20 June 2003 - Oxford
What an odd thing to write about, I'm sure you're thinking. Surely there's not that much difference between food in Oxford and food in the rest of England. And English food has a deserved reputation for being mediocre.
However, I spent three years in Oxford, and I considered it home for time I was there. And a big part of my life is food, so it shouldn't be surprising that some of my most vivid memories should be connected with food.
It is a testament that although I can easily point to you several decent eating places in Oxford, I find it almost impossible to do the same in London (I can think of the budget Japanese shop near Leicester Square, but that's all that really comes to mind).
My first port of call when the bus came to a stop was Harvey's, the sandwich shop. I immediately stopped by for a scrumptious steak sandwich. In my years as an undergraduate I consumed countless numbers of these, always in half a loaf of ciabatta, always without tomato slices. It was a favourite stop for me because it was halfway between the Maths Institute and my college, and I could have a quick lunch while walking to one place or another. It was also conveniently near the cinema, so I could check out what was showing there.
The sandwiches from there are very, very good because they are generous and they give you exactly what you want: mustard, mayonnaise, brown sauce, cucumber, lettuce and 8oz of steak in half a loaf of ciabatta. In the nine years between the time I left University and now, they have not scrimped on any of the ingredients and their price has gone up a paltry 60p at the most.
There are other sandwich shops in the Covered Market, but none of them match the economy and taste of Harvey's.
Another favourite shop of mine is George & Davis. It should be world-famous, by right, if sales were based on quality alone, there should be a chain of G&D's stretching from John O' Groats to Land's End. People should be familiar with the G&D cows, not Ben & Jerry's, and the favoured flavours of the land would be Dime Bar Crunch and Chaos.
Instead, there are only two outlets in Oxford. Infuriatingly, the second shop opened five or six years after I left college. It's not a chain, really, because one called George & Davis, the other George & Danvey's, but the queues can be as long as ever, and the quality is still the same. Well, except that the Danvey branch seems to have fewer flavours on offer, but that could just be my imagination!
Why is it so good? First, the ice cream is good. No, I take that back, it's great. It's made in the basement and you can petition your own flavours (enough names on a petition sheet means a flavour gets made). The ice cream is solid, full of proper milk (not air) and it's difficult to be completely satisfied with just one scoop.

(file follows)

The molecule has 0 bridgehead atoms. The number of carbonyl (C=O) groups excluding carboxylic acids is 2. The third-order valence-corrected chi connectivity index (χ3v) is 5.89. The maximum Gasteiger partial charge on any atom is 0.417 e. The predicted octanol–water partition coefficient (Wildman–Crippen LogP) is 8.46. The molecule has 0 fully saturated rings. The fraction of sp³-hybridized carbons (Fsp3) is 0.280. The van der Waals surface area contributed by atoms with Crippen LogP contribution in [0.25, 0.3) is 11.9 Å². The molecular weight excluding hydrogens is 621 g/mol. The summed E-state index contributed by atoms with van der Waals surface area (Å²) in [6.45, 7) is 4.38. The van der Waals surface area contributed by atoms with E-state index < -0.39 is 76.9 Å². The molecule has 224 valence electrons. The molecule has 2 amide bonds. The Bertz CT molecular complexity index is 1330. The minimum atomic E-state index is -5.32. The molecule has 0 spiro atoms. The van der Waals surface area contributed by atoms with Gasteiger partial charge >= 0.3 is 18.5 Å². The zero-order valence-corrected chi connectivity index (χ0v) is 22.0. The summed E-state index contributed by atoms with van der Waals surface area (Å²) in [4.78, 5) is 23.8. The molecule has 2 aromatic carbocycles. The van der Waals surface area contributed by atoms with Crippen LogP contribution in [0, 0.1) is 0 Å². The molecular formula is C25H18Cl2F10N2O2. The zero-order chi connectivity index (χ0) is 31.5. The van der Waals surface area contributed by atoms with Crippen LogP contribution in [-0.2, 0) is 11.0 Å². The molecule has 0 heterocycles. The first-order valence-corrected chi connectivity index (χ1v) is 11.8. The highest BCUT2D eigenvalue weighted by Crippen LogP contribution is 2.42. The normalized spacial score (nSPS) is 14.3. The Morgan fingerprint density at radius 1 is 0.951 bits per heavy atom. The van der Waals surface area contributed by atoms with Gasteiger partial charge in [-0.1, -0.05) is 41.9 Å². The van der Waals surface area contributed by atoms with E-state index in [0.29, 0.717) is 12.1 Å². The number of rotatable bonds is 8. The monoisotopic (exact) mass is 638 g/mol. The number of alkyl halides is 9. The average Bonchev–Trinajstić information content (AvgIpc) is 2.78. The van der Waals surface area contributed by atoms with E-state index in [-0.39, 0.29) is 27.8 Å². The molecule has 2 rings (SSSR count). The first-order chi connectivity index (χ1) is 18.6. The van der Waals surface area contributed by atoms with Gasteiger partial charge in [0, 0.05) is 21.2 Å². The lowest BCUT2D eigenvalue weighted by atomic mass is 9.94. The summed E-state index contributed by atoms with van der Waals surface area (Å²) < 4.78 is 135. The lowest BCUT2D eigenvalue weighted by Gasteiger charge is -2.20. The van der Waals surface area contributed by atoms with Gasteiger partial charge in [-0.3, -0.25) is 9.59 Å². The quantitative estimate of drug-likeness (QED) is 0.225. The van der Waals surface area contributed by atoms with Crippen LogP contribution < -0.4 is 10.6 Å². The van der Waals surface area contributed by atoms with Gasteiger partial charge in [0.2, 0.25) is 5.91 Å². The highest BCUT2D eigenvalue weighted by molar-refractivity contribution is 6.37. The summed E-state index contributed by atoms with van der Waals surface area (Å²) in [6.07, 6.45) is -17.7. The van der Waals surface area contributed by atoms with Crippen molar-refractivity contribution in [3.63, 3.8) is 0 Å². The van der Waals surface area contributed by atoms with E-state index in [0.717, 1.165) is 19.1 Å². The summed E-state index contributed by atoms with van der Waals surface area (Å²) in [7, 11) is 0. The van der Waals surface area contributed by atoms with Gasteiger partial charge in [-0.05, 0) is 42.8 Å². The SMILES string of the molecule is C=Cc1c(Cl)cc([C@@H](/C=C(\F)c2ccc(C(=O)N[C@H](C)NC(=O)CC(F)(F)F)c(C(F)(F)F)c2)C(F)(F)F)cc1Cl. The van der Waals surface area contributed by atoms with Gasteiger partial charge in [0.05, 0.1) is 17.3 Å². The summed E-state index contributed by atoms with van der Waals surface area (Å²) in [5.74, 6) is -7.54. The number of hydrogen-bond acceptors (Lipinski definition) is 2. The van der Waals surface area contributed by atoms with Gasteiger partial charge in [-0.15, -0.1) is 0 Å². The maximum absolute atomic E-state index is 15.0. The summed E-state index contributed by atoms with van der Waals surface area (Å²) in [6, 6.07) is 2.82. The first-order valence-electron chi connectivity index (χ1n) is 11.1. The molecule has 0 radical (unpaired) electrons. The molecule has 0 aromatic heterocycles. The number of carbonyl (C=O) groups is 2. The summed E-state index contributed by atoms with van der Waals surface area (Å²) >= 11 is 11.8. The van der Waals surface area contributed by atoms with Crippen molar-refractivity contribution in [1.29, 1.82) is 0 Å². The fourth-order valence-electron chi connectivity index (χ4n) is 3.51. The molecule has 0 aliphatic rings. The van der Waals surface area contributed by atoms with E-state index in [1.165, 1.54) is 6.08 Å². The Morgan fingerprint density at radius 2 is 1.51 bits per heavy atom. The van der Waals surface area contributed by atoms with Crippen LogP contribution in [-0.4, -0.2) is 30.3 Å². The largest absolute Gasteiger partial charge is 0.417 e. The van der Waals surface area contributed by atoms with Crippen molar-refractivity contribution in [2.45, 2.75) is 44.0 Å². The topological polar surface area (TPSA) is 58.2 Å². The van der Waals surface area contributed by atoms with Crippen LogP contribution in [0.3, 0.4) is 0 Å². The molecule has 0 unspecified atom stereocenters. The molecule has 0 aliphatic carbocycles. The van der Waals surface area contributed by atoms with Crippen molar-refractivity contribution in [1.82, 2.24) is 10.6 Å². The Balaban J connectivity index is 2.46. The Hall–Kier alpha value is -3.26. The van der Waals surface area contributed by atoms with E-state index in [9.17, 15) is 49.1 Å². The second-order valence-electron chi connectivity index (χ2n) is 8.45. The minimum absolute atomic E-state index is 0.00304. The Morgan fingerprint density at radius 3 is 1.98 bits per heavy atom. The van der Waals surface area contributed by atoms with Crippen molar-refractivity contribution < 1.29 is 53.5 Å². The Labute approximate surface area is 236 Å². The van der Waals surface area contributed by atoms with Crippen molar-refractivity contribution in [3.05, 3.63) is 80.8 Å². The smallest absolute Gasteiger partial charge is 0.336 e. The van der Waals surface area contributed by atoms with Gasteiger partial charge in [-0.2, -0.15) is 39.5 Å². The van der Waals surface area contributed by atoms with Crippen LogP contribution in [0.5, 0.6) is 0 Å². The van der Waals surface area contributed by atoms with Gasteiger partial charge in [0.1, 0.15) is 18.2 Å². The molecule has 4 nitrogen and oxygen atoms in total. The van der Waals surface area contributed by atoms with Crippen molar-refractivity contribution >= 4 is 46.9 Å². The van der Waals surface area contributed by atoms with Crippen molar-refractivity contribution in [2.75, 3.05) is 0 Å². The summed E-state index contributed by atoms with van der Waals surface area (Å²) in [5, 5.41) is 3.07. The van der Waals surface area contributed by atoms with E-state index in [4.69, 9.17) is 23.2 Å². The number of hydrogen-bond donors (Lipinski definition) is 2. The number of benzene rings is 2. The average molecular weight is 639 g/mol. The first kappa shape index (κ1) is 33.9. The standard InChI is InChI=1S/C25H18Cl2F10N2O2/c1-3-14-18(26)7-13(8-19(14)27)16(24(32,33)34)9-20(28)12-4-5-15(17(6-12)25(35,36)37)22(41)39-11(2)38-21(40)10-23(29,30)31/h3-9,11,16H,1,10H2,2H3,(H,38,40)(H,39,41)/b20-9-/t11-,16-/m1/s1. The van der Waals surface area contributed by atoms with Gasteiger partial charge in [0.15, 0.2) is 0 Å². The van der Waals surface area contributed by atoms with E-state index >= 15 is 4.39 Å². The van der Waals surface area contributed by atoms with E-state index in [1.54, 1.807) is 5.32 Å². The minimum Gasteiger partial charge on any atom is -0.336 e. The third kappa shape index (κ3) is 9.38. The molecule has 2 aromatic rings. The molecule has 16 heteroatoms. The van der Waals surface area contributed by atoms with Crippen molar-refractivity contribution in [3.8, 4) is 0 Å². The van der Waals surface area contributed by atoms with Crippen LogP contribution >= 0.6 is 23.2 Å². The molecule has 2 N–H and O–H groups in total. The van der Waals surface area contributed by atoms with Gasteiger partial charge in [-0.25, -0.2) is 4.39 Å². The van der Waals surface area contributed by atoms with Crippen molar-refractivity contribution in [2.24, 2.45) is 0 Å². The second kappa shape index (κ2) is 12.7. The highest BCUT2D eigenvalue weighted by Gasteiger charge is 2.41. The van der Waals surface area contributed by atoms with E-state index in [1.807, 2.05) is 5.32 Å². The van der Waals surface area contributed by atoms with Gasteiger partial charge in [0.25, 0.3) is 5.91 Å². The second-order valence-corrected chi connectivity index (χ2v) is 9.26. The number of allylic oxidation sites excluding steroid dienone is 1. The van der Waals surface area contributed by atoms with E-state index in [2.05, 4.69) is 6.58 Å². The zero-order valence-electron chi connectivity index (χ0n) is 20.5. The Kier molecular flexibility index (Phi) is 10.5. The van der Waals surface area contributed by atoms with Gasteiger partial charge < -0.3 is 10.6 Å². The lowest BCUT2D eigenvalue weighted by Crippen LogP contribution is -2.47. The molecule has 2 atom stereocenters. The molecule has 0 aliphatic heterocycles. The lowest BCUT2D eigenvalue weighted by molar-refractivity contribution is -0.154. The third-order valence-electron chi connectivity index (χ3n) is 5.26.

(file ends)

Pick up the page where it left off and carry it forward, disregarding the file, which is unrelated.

Secondly, the shops have got a fantastic atmosphere. It's full of students, so everyone's relaxed and having fun. There's a Question of the Day which wins you a free scoop of ice cream if you're the first to get it right (The question when I was recently there: "Which 1960 Billy Wilder film won Oscars for Best Film, Best Director and Best Script?"). You have your choice of free newspapers by the side, which I used to peruse in between bouts with tutorial questions.
Thirdly, the location's great. The original G&D's is just across the road from the Mathematical Institute which made it a comfortable place to hang out. It also faced Somerville College, the formerly all-girls college, which wasn't such a bad place to be.
The new G&D's sits across from Christ Church College, so you can now eat your Rum n' Raisin while in the shadow of Tom Tower (although why anyone would look forward to that, I don't know).
The other thing you should do when you're in Oxford is to go picnicking. You can either loll about in the sunshine by the river or you can loll about in the sunshine on the river. You can stock up on things like bread, cheese, and drinks from the local Sainsbury's or Mark's and Spencer's, but the authentic way to do it is to go to the Covered Market. It's a great place to just wander about - two of my favourite shops in there are Ben's Cookies and the cheese shop where I can buy Oxford Blue Cheese. I don't normally like blue cheese, but this one is creamy enough to make me forgive the strong taste. Ben and Claudi know this, so when I stayed with them, they almost invariably have a little stocked up in the fridge. Actually, the last time I was there, there was quite a bit, and I brought back a whole lump to London. My brother doesn't eat blue cheese, so there I was, wolfing it down, while he sat beside me with an awkward look on his face.
It's probably a lot easer to picnic on terra firma than it is in a boat, but if you are going to do it over water, make sure that at least one of you knows how to punt. It looks easy, but there is a knack to it that needs to be learnt. You'll find out before long that it's far easier to go around in circles that it is to go in a straight line. It's been more than ten years since I've done this, and before I was just getting the hang of it. I obviously have forgotten a lot in the time in-between.
Labels: big trip
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